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If the 2022 contest is between a bulldozer and a builder, it makes sense that the final act of the election be staged on a residential housing construction site.
Back when Scott Morrison was being written off erroneously as a dead prime minister walking at the same point of the campaign in 2019, he used the official launch to unveil a new homeowner deposit scheme to help first-home buying couples get “their first leg on the first rung of the ladder”.
Learning from that, Anthony Albanese focused on housing this time, using his campaign launch a couple of weeks ago to unveil a shared equity scheme for homeownership modelled on initiatives in some states. The new Labor scheme would build on Morrison’s scheme from 2019.
As his final throw of the dice in this election, Morrison tracked back to homeownership, dusting off a well-ventilated but previously perpetually stalled proposal for people to use their superannuation to help with the purchase of their first home.
Just for the record, Malcolm Turnbull once blasted this concept as “thoroughly bad” and “the craziest idea I’ve heard” and no less an eminence than Mathias Cormann noted several years ago this would “increase demand for housing and … would actually drive up house prices by more”.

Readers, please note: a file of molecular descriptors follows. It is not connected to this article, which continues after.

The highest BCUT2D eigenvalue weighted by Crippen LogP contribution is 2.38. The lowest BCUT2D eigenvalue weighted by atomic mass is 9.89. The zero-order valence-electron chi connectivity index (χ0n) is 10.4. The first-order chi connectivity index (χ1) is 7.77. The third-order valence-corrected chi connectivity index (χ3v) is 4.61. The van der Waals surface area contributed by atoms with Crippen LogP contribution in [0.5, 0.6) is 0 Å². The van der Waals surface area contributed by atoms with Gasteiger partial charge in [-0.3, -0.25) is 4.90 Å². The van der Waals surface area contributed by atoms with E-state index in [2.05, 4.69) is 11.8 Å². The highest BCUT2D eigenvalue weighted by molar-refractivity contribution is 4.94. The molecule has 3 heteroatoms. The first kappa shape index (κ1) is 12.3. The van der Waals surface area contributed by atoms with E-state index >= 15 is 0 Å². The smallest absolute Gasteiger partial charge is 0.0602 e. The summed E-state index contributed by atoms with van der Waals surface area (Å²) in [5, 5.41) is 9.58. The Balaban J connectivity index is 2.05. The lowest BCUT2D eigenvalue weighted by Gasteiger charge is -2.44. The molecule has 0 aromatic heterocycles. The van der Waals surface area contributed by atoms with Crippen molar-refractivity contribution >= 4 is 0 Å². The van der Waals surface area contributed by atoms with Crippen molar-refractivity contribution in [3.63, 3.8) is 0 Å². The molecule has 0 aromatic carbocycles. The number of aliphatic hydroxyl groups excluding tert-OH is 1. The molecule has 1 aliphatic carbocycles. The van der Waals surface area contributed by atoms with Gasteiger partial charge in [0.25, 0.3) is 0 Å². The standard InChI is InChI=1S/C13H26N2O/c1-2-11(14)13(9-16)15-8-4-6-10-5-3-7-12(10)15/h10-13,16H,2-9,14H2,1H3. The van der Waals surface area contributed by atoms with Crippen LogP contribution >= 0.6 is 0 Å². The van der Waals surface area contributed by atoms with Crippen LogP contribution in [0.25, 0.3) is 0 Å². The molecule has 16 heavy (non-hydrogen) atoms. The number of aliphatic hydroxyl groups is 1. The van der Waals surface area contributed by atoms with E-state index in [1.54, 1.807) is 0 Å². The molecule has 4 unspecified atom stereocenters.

But here we are.
Morrison has whipped this out, not because it is good policy (although I suspect the “it’s your money” marketing pitch is simple enough to resonate with Australians who are only half listening) – but because he wants a fight, a politically productive one that might move soft votes into the Liberal column at the decisive point.
Morrison lost the key definitional fight of last week – the one about wages. Advocating a real wage cut for Australia’s lowest paid workers wasn’t exactly an election-winning line. So as the prelude to Sunday’s super shazam, Morrison moved to change the conversation.
On Friday, the devil you know casually rebranded himself Morrison 2.0. The prime minister told voters I know a good number of you dislike me, but the pandemic made me look stubborn and impatient when I’m actually cuddly and task oriented, and if you give me another three years I promise I’ll infuriate you less.
While Morrison set about proving once again he is prepared to do whatever it takes to win, Peter Dutton suddenly disclosed the presence of a Chinese surveillance ship off the coastline just in case anyone planning to vote over the next few days was interested in that information.
Sunday was the next instalment of the Coalition’s soft vote courtship. The Liberals certainly know how to craft cut-through messages and they run a formidable campaign machine, so the atmospherics of Sunday were as slick as you might expect.
Incumbency is the structural advantage Morrison possesses and he used it. In terms of narrative, Morrison used his official campaign launch to remind Australians they liked him once – back during the opening 12 months of the pandemic, when the official objective was building the “bridge” to the other side of the crisis. The bridge was back in force on Sunday; a totem of beneficent incumbency.